The Europe Anti-Counterfeiting Trade Agreement discussion had long been too far from being transparent. Talks about the implementation and negotiation terms of ACTA had been hidden to the members of the Europe Parliament and so they have banded together to address this lack of openness.
In addition to voting that talks about the Anti-Counterfeiting Trade Agreement, the EU Parliament also agreed on voting against the internet disconnection proposed by the EU ACT for the penalty of copyright infringement.
EU Parliamentarians’ Displeasure of Lack of Transparency
This move by the EU Parliament only proves how dissatisfied the members are due to the lack of transparency of the members discussing the implementation of the frowned-upon ACTA.
Since the members of the EU Parliament proved that there has been no approval whatsoever regarding the ACTA, it’s only natural that the EU Parliament be involved in any and all talks about the ACTA.
Internet Disconnection and Copyright Infringement
This started when they got hold of information showing that the EU ACTA discussed the implementation of “internet disconnection for copyright infringers”.
Since then, the EU Parliament had been very clear about ACTA talks that there should be no personal rights to be trampled upon in the implementation of said ACTA. If not, it’s only right to vote against the ACTA, which we all know have already been done for a long time now.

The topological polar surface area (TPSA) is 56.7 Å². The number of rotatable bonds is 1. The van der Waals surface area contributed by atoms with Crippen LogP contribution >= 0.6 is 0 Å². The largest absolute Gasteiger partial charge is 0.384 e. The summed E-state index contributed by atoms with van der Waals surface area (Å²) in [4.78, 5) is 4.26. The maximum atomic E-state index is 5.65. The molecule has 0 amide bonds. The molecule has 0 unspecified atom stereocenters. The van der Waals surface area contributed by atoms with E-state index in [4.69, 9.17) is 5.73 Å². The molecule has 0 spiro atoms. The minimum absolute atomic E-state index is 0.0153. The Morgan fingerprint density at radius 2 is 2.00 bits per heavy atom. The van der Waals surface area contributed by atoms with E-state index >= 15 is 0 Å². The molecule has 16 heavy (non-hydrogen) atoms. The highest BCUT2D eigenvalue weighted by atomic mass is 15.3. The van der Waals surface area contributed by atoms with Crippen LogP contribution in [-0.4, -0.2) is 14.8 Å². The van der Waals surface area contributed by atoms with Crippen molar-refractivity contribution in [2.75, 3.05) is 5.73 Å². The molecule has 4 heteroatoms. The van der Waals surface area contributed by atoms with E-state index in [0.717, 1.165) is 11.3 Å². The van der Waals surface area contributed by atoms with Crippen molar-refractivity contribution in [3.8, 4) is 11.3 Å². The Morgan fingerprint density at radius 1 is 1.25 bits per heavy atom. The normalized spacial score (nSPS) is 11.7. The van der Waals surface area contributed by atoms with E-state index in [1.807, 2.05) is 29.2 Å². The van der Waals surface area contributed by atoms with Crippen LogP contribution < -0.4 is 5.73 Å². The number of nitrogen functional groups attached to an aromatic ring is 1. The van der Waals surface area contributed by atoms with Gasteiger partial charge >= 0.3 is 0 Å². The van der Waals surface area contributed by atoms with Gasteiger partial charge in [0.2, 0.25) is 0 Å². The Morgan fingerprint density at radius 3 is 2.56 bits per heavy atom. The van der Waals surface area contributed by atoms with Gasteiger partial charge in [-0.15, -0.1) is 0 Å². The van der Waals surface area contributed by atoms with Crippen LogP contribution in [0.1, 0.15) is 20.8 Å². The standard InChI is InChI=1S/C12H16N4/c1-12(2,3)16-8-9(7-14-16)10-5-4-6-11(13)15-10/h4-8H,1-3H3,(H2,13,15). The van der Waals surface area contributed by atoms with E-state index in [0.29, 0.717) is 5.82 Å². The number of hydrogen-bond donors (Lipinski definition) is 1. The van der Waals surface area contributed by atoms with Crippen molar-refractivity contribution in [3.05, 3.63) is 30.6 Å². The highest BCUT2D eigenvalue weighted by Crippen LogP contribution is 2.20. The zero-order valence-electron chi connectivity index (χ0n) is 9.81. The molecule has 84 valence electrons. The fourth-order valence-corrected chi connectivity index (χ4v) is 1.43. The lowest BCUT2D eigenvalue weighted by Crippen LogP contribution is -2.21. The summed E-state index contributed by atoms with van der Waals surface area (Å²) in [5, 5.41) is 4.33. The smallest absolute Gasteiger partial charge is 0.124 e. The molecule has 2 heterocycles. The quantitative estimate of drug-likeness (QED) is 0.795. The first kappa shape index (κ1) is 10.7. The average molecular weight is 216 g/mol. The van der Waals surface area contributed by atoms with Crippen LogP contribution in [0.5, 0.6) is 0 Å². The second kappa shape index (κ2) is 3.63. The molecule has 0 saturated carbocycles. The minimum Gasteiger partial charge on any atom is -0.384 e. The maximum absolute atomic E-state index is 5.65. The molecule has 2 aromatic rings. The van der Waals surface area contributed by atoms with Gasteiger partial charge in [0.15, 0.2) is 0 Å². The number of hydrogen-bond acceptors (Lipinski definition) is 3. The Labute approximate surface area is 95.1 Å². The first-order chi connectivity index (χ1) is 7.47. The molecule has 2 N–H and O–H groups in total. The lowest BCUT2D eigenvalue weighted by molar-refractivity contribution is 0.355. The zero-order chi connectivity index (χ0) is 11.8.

ACTA Negotiations Open to Inspections
The EU Parliamentarians also decided that if ACTA is to be implemented, there should be no civil rights to be breached, in addition to the openness of ACTA negotiations to scrutiny. Thus, the succeeding rounds of ACTA negotiations after that decision became more transparent and many issues concerning ACTA arose and got addressed accordingly.
While this decision by the EU Parliament didn’t mean for the ACTA to be ignored and get fought against by the public, it’s aim is to make the discussion of the European Commission about ACTA be more open.
They also mentioned that instead of dropping the hammer of justice to copyright infringers, it should be focused on how to combat the said issue. EU Parliamentarians specifically stated that federal liberties shouldn’t be changed.
Regardless of whether the European Commission agree to this, the EU Parliament has the right to vote against the implementation of the ACTA. As of now, there have been no further discussions about this law, but we can’t be sure if the idea becomes open again to the European Commission.